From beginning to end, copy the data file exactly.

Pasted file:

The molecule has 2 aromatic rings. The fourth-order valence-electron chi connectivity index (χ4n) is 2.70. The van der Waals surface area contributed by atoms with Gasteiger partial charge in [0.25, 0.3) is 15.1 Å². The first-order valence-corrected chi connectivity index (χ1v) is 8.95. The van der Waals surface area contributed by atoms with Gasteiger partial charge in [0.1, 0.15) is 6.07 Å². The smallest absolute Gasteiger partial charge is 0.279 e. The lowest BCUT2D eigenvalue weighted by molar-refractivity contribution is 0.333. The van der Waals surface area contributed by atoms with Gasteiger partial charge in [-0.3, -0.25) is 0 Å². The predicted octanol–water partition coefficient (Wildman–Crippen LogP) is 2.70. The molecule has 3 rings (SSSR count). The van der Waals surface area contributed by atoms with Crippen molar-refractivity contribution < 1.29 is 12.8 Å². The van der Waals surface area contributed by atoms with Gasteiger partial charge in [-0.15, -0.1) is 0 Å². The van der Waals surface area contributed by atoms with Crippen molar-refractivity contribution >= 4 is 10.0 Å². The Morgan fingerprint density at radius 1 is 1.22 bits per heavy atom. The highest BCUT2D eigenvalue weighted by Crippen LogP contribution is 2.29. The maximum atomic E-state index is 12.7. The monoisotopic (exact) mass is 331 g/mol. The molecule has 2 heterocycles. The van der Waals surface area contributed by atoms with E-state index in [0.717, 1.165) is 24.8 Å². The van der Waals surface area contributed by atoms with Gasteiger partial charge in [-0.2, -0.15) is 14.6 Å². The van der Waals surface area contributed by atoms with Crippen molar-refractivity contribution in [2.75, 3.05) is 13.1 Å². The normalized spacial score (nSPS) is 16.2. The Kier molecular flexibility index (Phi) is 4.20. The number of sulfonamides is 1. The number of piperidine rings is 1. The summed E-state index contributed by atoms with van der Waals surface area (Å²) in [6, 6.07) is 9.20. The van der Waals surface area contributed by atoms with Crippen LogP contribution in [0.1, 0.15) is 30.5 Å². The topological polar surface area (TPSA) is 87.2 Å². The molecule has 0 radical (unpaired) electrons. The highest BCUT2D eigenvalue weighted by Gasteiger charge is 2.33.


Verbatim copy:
The molecule has 2 aromatic rings. The fourth-order valence-electron chi connectivity index (χ4n) is 2.70. The van der Waals surface area contributed by atoms with Gasteiger partial charge in [0.25, 0.3) is 15.1 Å². The first-order valence-corrected chi connectivity index (χ1v) is 8.95. The van der Waals surface area contributed by atoms with Gasteiger partial charge in [0.1, 0.15) is 6.07 Å². The smallest absolute Gasteiger partial charge is 0.279 e. The lowest BCUT2D eigenvalue weighted by molar-refractivity contribution is 0.333. The van der Waals surface area contributed by atoms with Gasteiger partial charge in [-0.3, -0.25) is 0 Å². The predicted octanol–water partition coefficient (Wildman–Crippen LogP) is 2.70. The molecule has 3 rings (SSSR count). The van der Waals surface area contributed by atoms with Crippen molar-refractivity contribution < 1.29 is 12.8 Å². The van der Waals surface area contributed by atoms with Gasteiger partial charge in [-0.15, -0.1) is 0 Å². The van der Waals surface area contributed by atoms with Crippen molar-refractivity contribution >= 4 is 10.0 Å². The Morgan fingerprint density at radius 1 is 1.22 bits per heavy atom. The highest BCUT2D eigenvalue weighted by Crippen LogP contribution is 2.29. The maximum atomic E-state index is 12.7. The monoisotopic (exact) mass is 331 g/mol. The molecule has 2 heterocycles. The van der Waals surface area contributed by atoms with E-state index in [0.717, 1.165) is 24.8 Å². The van der Waals surface area contributed by atoms with Gasteiger partial charge in [-0.2, -0.15) is 14.6 Å². The van der Waals surface area contributed by atoms with Crippen molar-refractivity contribution in [2.75, 3.05) is 13.1 Å². The normalized spacial score (nSPS) is 16.2. The Kier molecular flexibility index (Phi) is 4.20. The number of sulfonamides is 1. The number of piperidine rings is 1. The summed E-state index contributed by atoms with van der Waals surface area (Å²) in [6, 6.07) is 9.20. The van der Waals surface area contributed by atoms with Crippen LogP contribution in [0.1, 0.15) is 30.5 Å². The topological polar surface area (TPSA) is 87.2 Å². The molecule has 0 radical (unpaired) electrons. The highest BCUT2D eigenvalue weighted by Gasteiger charge is 2.33.